Most significantly, the Court notes that in reversing the lower court, the Ninth Circuit in Hawthorne cited to the California Penal Code definition of a “strip search, ” which includes requiring a person to remove or arrange their clothing to permit a visual inspection of underclothing, as well as breasts, buttocks, or genitalia of such person. SeeCal. Penal Code § 4030(c). Nowhere in Defendants' brief do they acknowledge the fact that the “Searches and Seizures” chapter of Washington's Criminal Procedure Code, which would clearly govern the conduct of Sgt. Johnson and Officer Hauri, includes a nearly identical definition of “strip search.” Specifically, RCW 10.79.070(1) defines “strip search” as “having a person remove or arrange some or all of his or her clothing so as to permit an inspection of the genitals, buttocks, anus, or undergarments of the person or breasts of a female person.” (emphasis added).

         Defendants ask the Court to find that Plaintiff's alleged privacy right to be free from the search at issue was not “clearly established” at the time Defendants took the photographs. See Pearson v. Callahan, 555 U.S. 223, 232 (2009) (discussing Saucier v. Katz, 533 U.S. 194, 201 (2001)). To determine whether a right was clearly established, “the standard is one of fair warning: where the contours of the right have been defined with sufficient specificity that a state official had fair warning that [his] conduct deprived a victim of his rights, [he] is not entitled to qualified immunity.” Serrano v. Francis, 345 F.3d 1071, 1077 (9th Cir. 2003) (quotation marks and citation omitted). “This is not to say that an official action is protected by qualified immunity unless the very action in question has previously been held unlawful; but it is to say that in the light of pre-existing law the unlawfulness must be apparent.” Anderson v. Creighton, 483 U.S. 635, 640 (1987) (internal citations omitted); Ashcroft v. al-Kidd, 563 U.S. 731, 741 (2011) (“We do not require a case directly on point, but existing precedent must have placed the statutory or constitutional question beyond debate.”).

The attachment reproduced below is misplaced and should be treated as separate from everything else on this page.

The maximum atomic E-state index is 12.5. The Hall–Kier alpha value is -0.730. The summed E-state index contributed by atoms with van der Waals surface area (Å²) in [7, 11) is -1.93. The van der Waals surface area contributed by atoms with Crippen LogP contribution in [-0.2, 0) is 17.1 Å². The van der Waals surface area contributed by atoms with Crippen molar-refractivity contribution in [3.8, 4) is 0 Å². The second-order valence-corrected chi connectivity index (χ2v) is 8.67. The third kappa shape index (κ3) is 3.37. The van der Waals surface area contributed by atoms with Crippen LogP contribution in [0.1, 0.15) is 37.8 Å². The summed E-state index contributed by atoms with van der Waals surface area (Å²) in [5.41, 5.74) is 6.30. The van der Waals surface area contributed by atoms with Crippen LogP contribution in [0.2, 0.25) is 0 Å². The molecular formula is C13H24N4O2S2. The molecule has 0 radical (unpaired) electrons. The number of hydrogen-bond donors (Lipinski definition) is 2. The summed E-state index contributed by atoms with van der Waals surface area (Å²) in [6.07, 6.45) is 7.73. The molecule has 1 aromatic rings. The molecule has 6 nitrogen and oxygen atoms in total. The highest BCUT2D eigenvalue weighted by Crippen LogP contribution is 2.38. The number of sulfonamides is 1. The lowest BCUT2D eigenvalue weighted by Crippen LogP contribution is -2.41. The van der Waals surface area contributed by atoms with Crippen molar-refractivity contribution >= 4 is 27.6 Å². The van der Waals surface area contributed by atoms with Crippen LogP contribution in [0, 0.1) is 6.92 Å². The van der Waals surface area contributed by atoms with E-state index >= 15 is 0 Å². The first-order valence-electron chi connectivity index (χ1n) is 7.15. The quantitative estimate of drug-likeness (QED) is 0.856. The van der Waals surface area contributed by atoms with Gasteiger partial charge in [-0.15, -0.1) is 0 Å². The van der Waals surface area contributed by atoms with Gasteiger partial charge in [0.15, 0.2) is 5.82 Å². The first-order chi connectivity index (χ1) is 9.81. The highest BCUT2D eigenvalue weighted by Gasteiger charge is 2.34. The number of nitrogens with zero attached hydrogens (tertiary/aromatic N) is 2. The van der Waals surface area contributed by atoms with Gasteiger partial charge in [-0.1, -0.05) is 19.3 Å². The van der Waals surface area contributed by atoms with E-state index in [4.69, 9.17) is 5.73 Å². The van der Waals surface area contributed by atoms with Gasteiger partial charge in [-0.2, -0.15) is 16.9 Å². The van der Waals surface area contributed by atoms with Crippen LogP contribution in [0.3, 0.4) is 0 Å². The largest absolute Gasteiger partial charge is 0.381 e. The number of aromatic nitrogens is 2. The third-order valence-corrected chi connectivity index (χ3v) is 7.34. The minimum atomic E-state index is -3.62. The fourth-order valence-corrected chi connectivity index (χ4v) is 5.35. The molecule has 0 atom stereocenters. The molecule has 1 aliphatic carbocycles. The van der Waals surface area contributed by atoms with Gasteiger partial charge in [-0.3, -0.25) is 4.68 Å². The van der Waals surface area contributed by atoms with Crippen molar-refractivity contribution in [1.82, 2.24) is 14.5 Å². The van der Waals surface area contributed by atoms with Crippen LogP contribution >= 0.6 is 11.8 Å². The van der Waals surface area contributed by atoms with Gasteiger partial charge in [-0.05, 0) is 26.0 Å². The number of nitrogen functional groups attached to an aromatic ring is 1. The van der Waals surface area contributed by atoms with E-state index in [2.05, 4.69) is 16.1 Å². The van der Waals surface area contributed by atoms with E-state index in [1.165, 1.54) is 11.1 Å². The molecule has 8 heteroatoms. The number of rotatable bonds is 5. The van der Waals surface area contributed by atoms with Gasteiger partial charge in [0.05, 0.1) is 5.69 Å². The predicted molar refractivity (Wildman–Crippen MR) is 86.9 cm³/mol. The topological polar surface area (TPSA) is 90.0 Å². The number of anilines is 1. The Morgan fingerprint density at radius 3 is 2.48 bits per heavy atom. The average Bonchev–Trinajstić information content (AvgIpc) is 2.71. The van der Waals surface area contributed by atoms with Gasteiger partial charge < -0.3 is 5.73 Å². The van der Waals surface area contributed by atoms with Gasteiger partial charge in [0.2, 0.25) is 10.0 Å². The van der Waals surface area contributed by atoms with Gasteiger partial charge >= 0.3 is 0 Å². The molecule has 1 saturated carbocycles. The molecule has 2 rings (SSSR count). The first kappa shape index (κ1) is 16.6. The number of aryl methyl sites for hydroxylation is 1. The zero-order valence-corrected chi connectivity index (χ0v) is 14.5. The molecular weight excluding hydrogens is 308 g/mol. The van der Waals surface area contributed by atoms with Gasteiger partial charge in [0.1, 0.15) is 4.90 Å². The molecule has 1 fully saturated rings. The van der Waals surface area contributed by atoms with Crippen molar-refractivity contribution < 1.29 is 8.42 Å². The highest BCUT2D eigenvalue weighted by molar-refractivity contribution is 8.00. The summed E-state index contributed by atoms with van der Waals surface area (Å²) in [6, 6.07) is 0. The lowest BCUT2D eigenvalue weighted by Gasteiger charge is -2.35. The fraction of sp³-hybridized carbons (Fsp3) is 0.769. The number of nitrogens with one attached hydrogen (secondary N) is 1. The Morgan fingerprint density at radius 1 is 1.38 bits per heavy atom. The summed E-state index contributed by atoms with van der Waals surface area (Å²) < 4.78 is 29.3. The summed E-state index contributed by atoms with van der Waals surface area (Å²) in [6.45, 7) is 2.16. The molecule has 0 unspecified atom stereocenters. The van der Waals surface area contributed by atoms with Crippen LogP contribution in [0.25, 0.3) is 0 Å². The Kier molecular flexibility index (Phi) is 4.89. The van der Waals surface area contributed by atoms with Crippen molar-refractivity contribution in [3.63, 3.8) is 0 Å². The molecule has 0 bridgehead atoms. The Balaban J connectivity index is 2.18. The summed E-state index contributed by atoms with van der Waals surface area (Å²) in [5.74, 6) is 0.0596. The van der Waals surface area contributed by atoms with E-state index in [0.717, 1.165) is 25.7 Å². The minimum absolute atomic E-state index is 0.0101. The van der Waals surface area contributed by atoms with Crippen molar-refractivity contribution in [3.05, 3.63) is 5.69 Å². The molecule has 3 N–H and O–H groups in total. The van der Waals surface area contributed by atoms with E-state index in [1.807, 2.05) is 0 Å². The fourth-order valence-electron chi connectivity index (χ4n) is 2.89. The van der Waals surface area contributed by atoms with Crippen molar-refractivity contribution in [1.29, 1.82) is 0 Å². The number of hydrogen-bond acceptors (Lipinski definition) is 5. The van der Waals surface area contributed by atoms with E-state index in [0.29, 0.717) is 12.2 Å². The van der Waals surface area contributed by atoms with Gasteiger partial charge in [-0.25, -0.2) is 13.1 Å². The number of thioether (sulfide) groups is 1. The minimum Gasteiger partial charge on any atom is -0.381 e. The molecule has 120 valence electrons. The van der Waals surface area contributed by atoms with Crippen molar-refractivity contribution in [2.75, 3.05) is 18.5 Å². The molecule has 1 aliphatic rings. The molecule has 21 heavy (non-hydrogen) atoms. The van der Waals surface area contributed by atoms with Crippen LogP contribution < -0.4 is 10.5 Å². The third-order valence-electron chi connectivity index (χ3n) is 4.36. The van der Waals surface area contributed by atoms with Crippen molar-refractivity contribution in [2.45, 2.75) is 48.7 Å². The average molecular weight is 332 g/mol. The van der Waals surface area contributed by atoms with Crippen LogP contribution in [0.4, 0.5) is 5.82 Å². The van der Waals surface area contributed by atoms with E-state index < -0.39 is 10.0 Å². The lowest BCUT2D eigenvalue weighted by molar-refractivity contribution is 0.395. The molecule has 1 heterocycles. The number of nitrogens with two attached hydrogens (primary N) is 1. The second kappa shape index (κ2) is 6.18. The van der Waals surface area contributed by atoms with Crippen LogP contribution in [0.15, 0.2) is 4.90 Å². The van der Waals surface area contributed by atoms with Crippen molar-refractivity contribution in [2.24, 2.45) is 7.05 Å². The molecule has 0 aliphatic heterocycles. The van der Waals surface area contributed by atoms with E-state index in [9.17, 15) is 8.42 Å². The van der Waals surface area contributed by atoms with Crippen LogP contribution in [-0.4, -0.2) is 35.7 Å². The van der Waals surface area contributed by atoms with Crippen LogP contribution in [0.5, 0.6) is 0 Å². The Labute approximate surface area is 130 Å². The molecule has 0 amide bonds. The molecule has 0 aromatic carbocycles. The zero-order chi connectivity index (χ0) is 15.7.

To date, Defendants have not attempted to address how RCW 10.79.070(1) affects the qualified immunity analysis. If the officers asked medical personnel to move Plaintiff's hospital gown so as to permit inspection of the use of force injuries on his body - and in this case it is undisputed that this visual inspection included inspection of his undergarments - wouldn't the officers have had “fair warning” that they were still conducting a “strip search” of a person who was not under arrest?

         The Court ORDERS the parties to appear for oral argument telephonically on Monday, November 25, 2019 at 1:00 p.m. to address these issues, and Defendants' second motion for summary judgment. The parties may, but are not required, to file a supplemental brief of no more than six (6) pages addressing the issue of qualified immunity by 10:00 a.m. on Monday before the hearing.

         The Clerk is directed to send copies of this Order to the parties and ...